Strange. I can’t seem to find “Man in Cave” in the creature database.
In addition to the voices, the sound effects don’t stand out much, either. Every time Lachesis hits an enemy, I’m greeted with the same sound effect. The only exception to this is when I use unique skills like “Energy Trap,” for example. In that case, I’m greeted with an explosion because it’s a landmine. Coupled with this, the background music only seems to change during boss fights and every new area you go to. Mind you, the areas are decently sized so you’ll be hearing the same track for a couple hours at least.
Now, to get into the combat. Evil Genome puts on a good show with its combat. In that, I enjoy leveling up to see the new skills and the animations that follow, but I don’t enjoy the combat mechanics. To put it plainly, the combat is clunky. It’s not the fluid combat you see from games of the same genre in which Evil Genome draws inspiration. Games such as Strider, Furi, and most recently ICEY, incorporate combat systems that are smooth and flexible. Evil Genome, on the other hand, has a lot of seconds of downtime between dodge rolls, sword combos, and aerial movements. I can’t think of any time where I was able to successfully dodge an attack and move straight into the following combo. To elaborate, I don’t understand why I’m limited to three dodge rolls on a cooldown timer, or why there’s a good two-second delay before you can dodge again, but it’s very aggravating and disrupts the flow of combat. As a result, these elements build up to an overall unenjoyable combat experience.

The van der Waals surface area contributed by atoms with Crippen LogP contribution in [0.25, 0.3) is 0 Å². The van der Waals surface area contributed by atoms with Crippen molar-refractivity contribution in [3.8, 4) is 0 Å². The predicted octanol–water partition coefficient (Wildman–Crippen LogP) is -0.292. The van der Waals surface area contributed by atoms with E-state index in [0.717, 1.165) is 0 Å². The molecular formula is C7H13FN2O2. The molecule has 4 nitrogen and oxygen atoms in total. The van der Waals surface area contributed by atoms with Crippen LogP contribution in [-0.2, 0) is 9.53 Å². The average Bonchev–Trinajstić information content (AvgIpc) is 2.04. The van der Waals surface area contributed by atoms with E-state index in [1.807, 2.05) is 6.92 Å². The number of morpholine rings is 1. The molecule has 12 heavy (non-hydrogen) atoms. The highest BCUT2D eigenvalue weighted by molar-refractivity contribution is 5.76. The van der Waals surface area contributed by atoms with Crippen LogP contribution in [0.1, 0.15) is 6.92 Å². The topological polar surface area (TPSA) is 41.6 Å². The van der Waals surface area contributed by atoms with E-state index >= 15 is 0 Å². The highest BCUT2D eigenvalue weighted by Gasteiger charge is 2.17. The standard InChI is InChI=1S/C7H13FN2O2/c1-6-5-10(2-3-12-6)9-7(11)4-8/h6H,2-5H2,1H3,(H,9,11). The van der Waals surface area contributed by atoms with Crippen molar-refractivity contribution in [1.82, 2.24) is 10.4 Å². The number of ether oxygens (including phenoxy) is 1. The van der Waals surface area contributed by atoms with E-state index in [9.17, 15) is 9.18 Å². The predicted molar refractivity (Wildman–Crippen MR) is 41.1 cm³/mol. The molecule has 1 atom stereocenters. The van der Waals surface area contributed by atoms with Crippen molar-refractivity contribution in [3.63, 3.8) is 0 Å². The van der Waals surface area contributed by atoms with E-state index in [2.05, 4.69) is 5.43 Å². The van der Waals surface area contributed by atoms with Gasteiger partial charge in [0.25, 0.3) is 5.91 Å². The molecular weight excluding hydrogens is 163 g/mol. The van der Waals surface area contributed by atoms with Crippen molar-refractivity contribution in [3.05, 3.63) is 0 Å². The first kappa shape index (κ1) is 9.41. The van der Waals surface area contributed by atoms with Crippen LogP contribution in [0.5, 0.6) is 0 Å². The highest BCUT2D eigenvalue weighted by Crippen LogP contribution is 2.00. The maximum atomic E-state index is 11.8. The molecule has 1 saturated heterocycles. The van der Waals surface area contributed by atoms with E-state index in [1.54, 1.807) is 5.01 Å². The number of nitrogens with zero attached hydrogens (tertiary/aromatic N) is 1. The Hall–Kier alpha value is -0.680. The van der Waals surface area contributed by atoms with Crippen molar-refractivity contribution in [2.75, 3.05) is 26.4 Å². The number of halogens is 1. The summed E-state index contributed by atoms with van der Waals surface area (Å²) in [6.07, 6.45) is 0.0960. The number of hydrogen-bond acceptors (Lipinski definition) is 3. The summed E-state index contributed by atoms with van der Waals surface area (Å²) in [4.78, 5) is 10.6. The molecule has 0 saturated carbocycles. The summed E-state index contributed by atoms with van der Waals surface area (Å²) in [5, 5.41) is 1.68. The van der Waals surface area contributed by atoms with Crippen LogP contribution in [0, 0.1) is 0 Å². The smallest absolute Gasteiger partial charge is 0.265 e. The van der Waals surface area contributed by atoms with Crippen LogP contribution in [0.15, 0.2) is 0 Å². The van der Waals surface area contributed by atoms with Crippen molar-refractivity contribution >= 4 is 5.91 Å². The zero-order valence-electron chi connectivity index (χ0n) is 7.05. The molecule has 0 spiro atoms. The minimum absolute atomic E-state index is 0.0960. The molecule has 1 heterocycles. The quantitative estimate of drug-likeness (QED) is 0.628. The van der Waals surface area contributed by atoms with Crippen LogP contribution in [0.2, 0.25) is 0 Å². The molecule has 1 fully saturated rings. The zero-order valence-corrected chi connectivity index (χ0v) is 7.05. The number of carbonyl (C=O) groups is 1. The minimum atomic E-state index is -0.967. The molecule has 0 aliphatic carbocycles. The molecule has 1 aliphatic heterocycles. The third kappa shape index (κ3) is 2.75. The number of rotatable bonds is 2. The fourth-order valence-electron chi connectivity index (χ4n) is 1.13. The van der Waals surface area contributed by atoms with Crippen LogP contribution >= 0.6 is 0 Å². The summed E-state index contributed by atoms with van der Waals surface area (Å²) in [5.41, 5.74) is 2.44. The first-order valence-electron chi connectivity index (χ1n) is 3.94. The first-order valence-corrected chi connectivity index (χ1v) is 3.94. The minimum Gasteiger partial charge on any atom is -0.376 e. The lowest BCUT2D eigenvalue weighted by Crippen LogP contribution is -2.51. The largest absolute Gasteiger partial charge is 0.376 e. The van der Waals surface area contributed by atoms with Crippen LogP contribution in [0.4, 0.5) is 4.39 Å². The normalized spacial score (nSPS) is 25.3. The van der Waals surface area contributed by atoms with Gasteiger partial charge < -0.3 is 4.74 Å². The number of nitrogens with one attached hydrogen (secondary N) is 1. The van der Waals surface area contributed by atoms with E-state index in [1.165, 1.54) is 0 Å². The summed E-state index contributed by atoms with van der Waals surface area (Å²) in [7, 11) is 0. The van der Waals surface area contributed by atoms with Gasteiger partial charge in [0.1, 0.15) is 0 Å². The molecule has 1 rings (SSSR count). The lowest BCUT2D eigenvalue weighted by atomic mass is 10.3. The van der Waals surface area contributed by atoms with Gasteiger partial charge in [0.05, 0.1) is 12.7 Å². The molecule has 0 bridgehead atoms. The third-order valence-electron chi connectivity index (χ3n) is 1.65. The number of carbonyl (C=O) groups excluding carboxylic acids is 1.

Since it was one of the more enjoyable portions of the mechanics, I want to add more detail to the skill tree. The skill tree is very large and confusing. In that regard, it’s very reminiscent of the Final Fantasy X sphere grid tree, which isn’t a good thing, because that was a redundantly complex skill system. While I personally enjoyed it, I can imagine Evil Genome’s skill tree being aggravating to many players due to its complication. Had I not been experienced with RPG skill trees, talent trees, and the like, I could have had a lot of trouble with the three skill tree paths and sub-paths that it later branches in to.